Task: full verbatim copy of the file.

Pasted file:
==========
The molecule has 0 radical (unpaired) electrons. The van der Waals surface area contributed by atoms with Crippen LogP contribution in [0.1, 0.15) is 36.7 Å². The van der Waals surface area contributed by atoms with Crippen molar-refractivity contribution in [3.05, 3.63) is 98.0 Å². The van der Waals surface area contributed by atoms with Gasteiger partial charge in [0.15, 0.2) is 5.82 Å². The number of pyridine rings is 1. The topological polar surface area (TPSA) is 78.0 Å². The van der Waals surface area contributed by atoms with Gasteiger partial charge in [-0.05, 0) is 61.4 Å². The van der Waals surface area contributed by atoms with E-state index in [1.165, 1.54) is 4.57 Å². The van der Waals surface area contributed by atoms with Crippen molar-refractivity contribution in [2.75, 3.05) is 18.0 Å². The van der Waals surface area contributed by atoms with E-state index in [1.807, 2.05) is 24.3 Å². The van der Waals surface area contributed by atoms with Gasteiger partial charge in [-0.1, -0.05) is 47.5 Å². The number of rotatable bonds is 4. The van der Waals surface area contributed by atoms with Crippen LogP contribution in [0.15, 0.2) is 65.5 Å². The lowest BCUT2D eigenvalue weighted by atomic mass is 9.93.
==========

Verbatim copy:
The molecule has 0 radical (unpaired) electrons. The van der Waals surface area contributed by atoms with Crippen LogP contribution in [0.1, 0.15) is 36.7 Å². The van der Waals surface area contributed by atoms with Crippen molar-refractivity contribution in [3.05, 3.63) is 98.0 Å². The van der Waals surface area contributed by atoms with Gasteiger partial charge in [0.15, 0.2) is 5.82 Å². The number of pyridine rings is 1. The topological polar surface area (TPSA) is 78.0 Å². The van der Waals surface area contributed by atoms with Gasteiger partial charge in [-0.05, 0) is 61.4 Å². The van der Waals surface area contributed by atoms with E-state index in [1.165, 1.54) is 4.57 Å². The van der Waals surface area contributed by atoms with Crippen molar-refractivity contribution in [2.75, 3.05) is 18.0 Å². The van der Waals surface area contributed by atoms with E-state index in [1.807, 2.05) is 24.3 Å². The van der Waals surface area contributed by atoms with Gasteiger partial charge in [-0.1, -0.05) is 47.5 Å². The number of rotatable bonds is 4. The van der Waals surface area contributed by atoms with Crippen LogP contribution in [0.15, 0.2) is 65.5 Å². The lowest BCUT2D eigenvalue weighted by atomic mass is 9.93.